Success Means Trouble For Many Big Funds

MUTUAL FUNDS

By , Special to The Christian Science Monitor, and Reuters

Success may be spoiling some of America's biggest mutual funds.

Investors have poured $269 billion into stock mutual funds in the past 16 months, much of it into large, successful funds.

Trouble is, the fund managers are struggling to find a place for all that money.

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Here's the problem: When a fund is small, it's easier to run. The manager can load up on favorite stocks without worrying about driving up the share prices.

But managers of giant funds with billions of dollars in assets can invest only a small percentage of those assets in any one stock, no matter how attractive.

The result: Watered-down portfolios, with big, clunky stocks used as parking spaces for cash.

So the best stock pickers sometimes have the hardest time making good on their ideas. For investors that difficulty often translates into low returns.

One option, experts say, is to find small, nimble funds with sterling managers. Sounds easy enough, but some funds are small precisely because they're losers.

And don't confuse small funds with funds that invest in small companies. Both can be fine, but be sure to do some research. Small-company stocks have had a tough time this year.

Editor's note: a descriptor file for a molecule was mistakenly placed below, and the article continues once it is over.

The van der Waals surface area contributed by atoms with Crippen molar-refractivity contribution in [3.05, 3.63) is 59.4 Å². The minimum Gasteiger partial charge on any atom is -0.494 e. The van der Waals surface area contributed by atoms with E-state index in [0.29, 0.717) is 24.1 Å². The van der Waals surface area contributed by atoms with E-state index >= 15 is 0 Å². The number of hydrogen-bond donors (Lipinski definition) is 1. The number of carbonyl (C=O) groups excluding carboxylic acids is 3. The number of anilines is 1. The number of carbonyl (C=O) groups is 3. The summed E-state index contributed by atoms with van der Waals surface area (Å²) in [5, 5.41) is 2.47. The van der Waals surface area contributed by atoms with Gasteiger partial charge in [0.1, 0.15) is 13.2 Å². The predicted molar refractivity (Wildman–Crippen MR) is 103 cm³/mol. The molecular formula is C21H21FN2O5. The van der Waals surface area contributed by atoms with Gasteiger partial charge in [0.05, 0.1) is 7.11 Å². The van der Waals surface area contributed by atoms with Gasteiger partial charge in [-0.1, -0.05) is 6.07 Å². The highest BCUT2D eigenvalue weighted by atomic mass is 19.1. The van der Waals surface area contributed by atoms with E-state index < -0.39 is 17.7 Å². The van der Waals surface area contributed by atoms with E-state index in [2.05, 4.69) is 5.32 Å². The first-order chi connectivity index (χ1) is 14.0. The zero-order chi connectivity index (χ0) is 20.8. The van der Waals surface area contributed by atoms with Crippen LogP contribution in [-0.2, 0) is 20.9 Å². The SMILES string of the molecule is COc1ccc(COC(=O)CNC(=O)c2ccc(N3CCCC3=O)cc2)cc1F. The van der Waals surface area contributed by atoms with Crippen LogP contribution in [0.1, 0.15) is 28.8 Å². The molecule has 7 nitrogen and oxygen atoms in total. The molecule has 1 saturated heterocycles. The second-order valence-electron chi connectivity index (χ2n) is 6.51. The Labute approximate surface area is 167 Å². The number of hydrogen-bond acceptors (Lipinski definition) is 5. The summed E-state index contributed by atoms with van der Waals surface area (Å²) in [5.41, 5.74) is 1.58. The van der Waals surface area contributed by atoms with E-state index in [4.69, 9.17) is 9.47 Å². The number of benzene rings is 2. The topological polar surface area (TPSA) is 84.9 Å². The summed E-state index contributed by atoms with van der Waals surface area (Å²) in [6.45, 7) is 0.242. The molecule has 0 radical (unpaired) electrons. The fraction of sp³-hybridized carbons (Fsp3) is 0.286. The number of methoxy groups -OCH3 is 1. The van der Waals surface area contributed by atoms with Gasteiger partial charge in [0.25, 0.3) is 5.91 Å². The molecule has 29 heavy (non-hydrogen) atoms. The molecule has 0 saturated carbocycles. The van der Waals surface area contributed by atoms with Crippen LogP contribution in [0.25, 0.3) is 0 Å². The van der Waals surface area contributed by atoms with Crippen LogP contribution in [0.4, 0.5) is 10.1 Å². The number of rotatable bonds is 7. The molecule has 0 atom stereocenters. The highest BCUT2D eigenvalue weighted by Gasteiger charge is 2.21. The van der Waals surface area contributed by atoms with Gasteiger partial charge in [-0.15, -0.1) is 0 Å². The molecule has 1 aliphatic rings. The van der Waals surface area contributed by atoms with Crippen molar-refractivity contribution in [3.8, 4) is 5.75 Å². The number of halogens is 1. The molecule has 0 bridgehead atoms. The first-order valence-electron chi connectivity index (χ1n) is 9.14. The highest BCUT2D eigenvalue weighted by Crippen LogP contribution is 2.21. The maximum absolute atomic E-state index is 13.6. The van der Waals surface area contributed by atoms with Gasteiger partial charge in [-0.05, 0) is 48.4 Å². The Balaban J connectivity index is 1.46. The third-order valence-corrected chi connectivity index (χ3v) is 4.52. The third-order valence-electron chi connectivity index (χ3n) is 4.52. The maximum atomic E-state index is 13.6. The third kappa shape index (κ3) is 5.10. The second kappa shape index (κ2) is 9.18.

A recent issue of Morningstar Investor, a newsletter put out by the Chicago fund-rating company, came up with a couple of strategies.

1. Consider new funds whose portfolio managers have been successful elsewhere.

One example is Berger New Generation (800-333-1001; $2,000 minimum investment; 0.25 percent load), run by William Keithler.

He previously ran Invesco Small Company Growth Fund, and delivered an annualized return from 1992 to 1993 of 24.6 percent. That compares favorably with 14.9 percent, the average return for other small-company growth funds.

But Mr. Keithler's record this year looks less impressive. The Berger fund lost 19 percent through April 21, worse than most small-company funds, according to Morningstar.

2. Find funds that don't do much marketing, or have high minimums that scare off investors. Morningstar points out five such no-load funds:

* Torray (800-443-3036; $10,000 minimum; $2,500 for individual retirement accounts), delivered a 26.4 percent three-year annualized return, top of the heap among the 593 funds in its investment objective. Year-to-date: down 1.3 percent.

* Fasciano (800-848-6050; $1,000 minimum), has three-year returns averaging 17.7 percent, 60 percent greater than competitors, with 32 percent less risk of share-price swings. Year-to-date return: down 8.3 percent.

* Mairs & Power Growth (800-304-7404; $2,500 minimum; $1,000 for IRAs), with 26.1 percent three-year returns. Year-to-date: down 2.8 percent.

* Papp America-Abroad (800-421-4004; $5,000 minimum; $1,000 for IRAs), with 26.8 percent three-year returns. It invests mostly in large American companies that depend on overseas operations. Year-to-date: up 5.6 percent.

* Sound Shore (800-551-1980; $10,000 minimum; $250 minimum for IRAs), with 21.8 percent three-year returns. Year-to-date: up 2.7 percent.

Finally, one fund offers a new approach to the problem of size. Master's Select Equity (800-960-0188; $5,000 minimum; no load), managed by Ken Gregory, promises to close its doors to newcomers at a level that will preserve the focus of the fund.

But it divides the fund's portfolio among six different top-gun portfolio managers. They will each contribute their best 15 ideas, thus avoiding the problem of a fund loaded with "filler" stocks.

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